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Privacy advocates and online advertisers alike have long awaited a bill from Congress that will tackle the issue of behavioral advertising online. Today, Reps. Rick Boucher (D-Va.) and Cliff Stearns released (R-Fla.) a "discussion" draft of the bill (pdf here) that requires advertisers to allow consumers to opt-out of online tracking.
Considering that is already standard business practice, it appears that the online ad industry's efforts at self-regulation have been initially successful. But privacy advocates are not going to take this setback lying down.
If there were any doubt about the Federal Trade Commission making good on its promise to crack down on blogger freebies, it has been laid to rest this week. The group just completed an investigation of retailer Ann Taylor. They won't be asking for any reparations from the company, but that's only because Ann Taylor cooperated and promised not to offer any more $10 gift cards to bloggers.
For bloggers thinking they would remain outside the FTC's purview, this case could serve as a warning that all sponsorships are under scrutiny.
The online ad industry already has enough trouble with the Federal Trade Commission. They don't want President Obama making any more.
Speaking in New York this week, Obama reiterated his interest in fixing Wall Street. But a Senate bill being drafted to achieve those goals, known as the Wall Street Reform and Consumer Protection Act, includes a provision that would also extend the reach of the FTC on advertising practices.
A group of advertising industry advocates is speaking out to get the revisions — that Former FTC chairman Jim Miller says would be "like putting the FTC on steroids" — dropped. If they fail, the FTC will have jurisdiction over many more businesses. And fines may start adding up.
Social networks are increasingly popular with marketers, and that means they're increasingly popular with the government bodies that regulate marketers.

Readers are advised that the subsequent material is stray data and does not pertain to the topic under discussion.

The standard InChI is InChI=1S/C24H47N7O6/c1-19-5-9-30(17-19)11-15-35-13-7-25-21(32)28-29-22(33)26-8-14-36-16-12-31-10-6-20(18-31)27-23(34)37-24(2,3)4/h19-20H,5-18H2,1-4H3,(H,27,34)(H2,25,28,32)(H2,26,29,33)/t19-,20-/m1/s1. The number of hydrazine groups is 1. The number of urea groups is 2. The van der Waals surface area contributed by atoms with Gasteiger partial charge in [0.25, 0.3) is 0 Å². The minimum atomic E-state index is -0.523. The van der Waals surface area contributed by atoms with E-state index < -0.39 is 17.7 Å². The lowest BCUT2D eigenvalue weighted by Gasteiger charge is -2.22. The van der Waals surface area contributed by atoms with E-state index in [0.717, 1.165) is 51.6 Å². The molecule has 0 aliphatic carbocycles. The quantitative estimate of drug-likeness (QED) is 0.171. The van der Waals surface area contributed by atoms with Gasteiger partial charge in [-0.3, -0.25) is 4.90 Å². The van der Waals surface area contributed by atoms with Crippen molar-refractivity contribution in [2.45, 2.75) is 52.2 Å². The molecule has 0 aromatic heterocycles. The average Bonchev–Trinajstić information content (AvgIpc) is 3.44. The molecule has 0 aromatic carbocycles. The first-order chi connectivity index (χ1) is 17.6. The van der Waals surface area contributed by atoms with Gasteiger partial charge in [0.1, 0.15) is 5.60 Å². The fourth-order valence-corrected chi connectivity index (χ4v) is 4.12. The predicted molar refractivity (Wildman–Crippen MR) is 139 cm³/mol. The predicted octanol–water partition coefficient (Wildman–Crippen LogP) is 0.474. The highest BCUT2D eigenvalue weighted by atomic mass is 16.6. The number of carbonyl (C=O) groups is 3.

In the United States, the Federal Trade Commission (FTC) has issued guidelines designed to set boundaries on what marketers can and can't do in the world of social media. So it's no surprise that a similar effort is now taking shape across the pond in the UK.
Google isn't afraid of failure. The company loves experimenting and will readily accept failures if they mean it finds success sooner. But if there was any new product for which Google would probably want a 'do over', it would be Buzz.
The Gmail-based social network sparked a user revolt, and a formal complaint has been lodged with the Federal Trade Commission alleging that Google is violating the law and its own user agreements with Buzz. The Office of the Privacy Commissioner in Canada is already looking into Buzz as well.
When the FTC first announced that it was looking closely at blogs and social media, one of the groups that many thought would come under close scrutiny was mommy bloggers.
Flash forward to today. The FTC rules are in place but it's business as usual for mommy bloggers who get free product in exchange for product reviews on their blogs. That's according to a survey of 130 mommy bloggers conducted by Mom Central Consulting.
Just as marketers increase their spending on social media marketing comes potentially discouraging news: consumers are trusting their friends a whole lot less.
According to AdAge, the 2010 Edelman Financial Services U.S. Trust Barometer found that only 25% of those surveyed considered friends and peers to be credible sources of information. That's down from 45% in 2008.